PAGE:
A missionary’s “display” is an important component of their presentation. Our display is no different. We have a table-top banner showing who we are, the field we are going to, and the place we will serve. It also includes information about the church we are sent out from (Lighthouse Baptist Church, Newark, DE), and the missions agency we serve under (Pacific Rim Missions International).

On our display you will find our prayer cards, the Philippine flag, Filipino Pesos (their currency), and a couple of Gospel pamphlets in Illongo (their dialect). We also have a couple of items we were able to pick up during our trip to the Philippines this past month. These include a couple of mats, as well as a miniature tricycle and Jeepney.

Each of these items opens up the door to numerous conversations about the Philippines, which gives us the opportunity to share our excitement about God’s call upon our lives. We hope you will be able to stop by our display at one of the churches we will be visiting over the coming months!IMG_0557



Impacting Devotional Thought from Sarah

This is an impacting devotional thought Sarah wrote:

If God can do the impossible, why is it that sometimes it seems that He doesn't?

Mark 9:14-29 tells of a man whose son was demon-possessed and often thrown into the fire or water by the demon within. This father had asked the disciples to help, but they could not. Jesus came and asked if the father believed He could heal his son. The father admitted that yes, he believed, but confessed that he needed Jesus to help with his unbelief. Jesus then heals the boy and the disciples later ask why they could not do this miracle. Jesus explains that this kind can not be healed except by prayer and fasting.

I am rebuked by my own struggle to make things happen while not relying fully on God. He calls for selflessness and dependence upon Him. Often I just want God to make it easy and change my circumstances, but instead He calls me to give up my own ambitions or way of doing things for simple obedience to Him. Then He calls me to seek His face all the more, asking for His will to be done, not my own. When I am yielded I see amazing things happen because I am seeking His help and His will, but when I am self-consumed, nothing goes the way I plan.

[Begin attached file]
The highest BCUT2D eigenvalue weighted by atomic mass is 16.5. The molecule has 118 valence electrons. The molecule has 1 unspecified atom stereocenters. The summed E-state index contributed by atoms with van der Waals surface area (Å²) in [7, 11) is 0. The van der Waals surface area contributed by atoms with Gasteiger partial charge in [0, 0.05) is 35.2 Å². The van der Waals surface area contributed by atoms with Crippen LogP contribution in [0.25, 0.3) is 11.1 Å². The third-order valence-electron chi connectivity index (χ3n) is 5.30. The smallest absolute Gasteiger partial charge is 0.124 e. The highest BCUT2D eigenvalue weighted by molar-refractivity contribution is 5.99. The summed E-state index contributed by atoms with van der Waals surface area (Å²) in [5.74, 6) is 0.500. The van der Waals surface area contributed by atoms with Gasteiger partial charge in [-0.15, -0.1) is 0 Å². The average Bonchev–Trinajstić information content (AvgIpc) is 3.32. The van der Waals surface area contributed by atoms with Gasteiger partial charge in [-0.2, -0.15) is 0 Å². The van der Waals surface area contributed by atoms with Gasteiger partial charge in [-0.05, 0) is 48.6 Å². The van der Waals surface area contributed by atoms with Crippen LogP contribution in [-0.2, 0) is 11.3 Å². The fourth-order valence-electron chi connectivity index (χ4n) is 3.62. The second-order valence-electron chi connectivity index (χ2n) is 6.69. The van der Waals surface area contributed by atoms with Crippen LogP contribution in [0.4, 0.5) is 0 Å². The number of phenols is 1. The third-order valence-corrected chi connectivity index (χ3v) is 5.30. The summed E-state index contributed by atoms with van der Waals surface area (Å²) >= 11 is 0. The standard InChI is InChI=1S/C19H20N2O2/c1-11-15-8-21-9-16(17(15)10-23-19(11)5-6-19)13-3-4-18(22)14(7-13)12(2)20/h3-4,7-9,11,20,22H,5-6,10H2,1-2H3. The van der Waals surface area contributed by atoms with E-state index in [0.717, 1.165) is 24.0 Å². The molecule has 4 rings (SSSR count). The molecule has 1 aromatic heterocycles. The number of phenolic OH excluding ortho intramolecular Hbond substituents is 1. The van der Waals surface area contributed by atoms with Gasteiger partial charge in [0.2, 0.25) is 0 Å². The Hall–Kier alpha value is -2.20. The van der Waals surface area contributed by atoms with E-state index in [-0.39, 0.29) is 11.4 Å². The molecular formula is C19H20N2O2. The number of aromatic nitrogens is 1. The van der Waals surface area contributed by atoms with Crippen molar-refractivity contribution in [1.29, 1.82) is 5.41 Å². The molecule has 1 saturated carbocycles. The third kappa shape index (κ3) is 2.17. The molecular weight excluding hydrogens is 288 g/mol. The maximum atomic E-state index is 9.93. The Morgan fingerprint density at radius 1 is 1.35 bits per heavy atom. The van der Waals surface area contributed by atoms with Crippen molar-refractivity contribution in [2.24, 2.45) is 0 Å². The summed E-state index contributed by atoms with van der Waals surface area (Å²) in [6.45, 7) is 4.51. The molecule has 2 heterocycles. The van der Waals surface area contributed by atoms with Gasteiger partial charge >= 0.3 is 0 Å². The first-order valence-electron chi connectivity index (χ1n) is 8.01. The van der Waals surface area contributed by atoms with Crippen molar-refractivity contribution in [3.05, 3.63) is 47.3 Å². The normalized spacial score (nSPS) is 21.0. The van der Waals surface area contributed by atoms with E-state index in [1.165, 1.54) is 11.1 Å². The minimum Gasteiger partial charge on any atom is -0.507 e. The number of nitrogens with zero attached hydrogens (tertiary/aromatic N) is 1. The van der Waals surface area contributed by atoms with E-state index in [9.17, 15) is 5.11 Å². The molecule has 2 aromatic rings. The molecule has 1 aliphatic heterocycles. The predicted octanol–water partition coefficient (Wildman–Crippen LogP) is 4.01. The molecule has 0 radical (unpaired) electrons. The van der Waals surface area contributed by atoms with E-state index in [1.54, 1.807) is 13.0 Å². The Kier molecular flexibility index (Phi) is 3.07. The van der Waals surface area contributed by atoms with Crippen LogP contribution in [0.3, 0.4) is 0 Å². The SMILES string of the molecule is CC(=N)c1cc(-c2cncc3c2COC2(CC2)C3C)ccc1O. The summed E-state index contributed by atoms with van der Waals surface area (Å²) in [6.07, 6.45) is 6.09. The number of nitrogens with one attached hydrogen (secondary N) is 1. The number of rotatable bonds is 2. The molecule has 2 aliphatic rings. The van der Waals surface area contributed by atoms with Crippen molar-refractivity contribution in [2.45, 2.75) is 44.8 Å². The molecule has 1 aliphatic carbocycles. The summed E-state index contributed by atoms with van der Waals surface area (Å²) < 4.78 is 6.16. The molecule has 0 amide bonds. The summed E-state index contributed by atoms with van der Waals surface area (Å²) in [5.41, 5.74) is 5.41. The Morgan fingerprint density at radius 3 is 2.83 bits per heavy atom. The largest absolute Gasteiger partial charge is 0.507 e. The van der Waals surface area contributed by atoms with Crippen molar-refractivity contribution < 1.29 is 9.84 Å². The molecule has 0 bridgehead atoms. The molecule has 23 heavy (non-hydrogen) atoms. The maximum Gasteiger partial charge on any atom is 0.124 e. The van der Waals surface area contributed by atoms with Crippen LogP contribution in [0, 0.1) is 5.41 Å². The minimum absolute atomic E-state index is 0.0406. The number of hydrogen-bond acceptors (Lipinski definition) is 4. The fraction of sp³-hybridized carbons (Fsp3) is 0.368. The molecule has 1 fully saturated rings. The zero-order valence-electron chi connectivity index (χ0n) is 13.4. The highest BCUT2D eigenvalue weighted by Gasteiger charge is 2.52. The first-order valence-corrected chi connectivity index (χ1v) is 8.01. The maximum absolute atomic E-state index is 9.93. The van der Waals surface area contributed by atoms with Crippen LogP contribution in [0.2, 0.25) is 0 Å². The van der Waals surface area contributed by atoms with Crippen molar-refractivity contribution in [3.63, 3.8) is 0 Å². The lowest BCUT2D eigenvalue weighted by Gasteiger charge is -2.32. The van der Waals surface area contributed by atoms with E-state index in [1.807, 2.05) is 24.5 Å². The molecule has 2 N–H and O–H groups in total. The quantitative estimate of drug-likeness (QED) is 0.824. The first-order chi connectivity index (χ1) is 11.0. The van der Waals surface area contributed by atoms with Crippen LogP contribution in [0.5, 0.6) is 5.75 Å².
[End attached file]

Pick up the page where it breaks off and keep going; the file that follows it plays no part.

"Lord, I believe, help my unbelief!"

Reaching our Goals

Having just returned from our trip to the Philippines this past week, yesterday (Sunday) was our first opportunity to present our ministry in a church (other than our sending church). As Sarah and I have talked about our “goals” for this period of raising support we have a number in mind:

1. We long to truly encourage pastors, pastors’ wives, and their families.

2. We desire to be a help and blessing to churches as we preach, teach, and share the Gospel.

3. We want our children to enjoy getting to meet new people, experience new adventures, and grow in ministering to others.

4. We hope to share our excitement about the work in the Philippines, and get others excited about it as well. We also look forward to having a growing prayer base of those who subscribe to our blog and keep up to date on the ministry God has called us to.

5. We will seek to rest in God’s provisions as we raise the financial support needed to send us to the Philippines.

Looking back on the day in light of our goals, it was a smashing success.

Yesterday we had the opportunity to present our ministry at Bethel Bible Church (Berwick, PA). IMG_0563

Over the years I have been very thankful for Pastor Buddy Thomas’ friendship, as Sarah has been for Rebecca’s. This is a couple who is faithfully serving the Lord. It was a blessing to preach at Bethel yesterday in both Sunday school and the morning worship service. We were excited to learn that a young woman trusted Christ after the morning service!


Following a wonderful morning together, we joined the Thomas’ for a delicious lunch. Our children spent the entire afternoon playing with the Thomas children. You can see from the pictures that they had a blast!



We are so thankful to a great start!

Reminders of God’s Promises

The lifeblood of Christianity is faith in the promises of God. It is what starts us out on the journey of Christian life, and it is what sustains us when dark clouds of fear and despair overshadow our way. A person first becomes a Christian when he clings to the promise of eternal life offered through the sacrifice of God’s Son, Jesus. Although people complicate salvation by teaching that it is a process, or something that can only be obtained after completing certain steps, the Bible is clear that salvation is a gift received through faith (Ephesians 2:8-9). “It is of faith, that it might be by grace” (Romans 4:16). But where do we place our faith? The Bible affords only one answer: In Jesus Christ. We rest our hope in the promise of eternal life offered to all who will come to faith in Jesus Christ (John 6:37). We see this “promise of eternal life” in Titus 1. In the opening verse, Paul speaks of the “faith of God’s elect,” and the “acknowledging of the truth” (Titus 1:1). He then goes on (in the very next verse) to lay the foundation upon which our faith is built: “In hope of eternal life, which God, that cannot lie, promised before the world began” (Titus 1:2).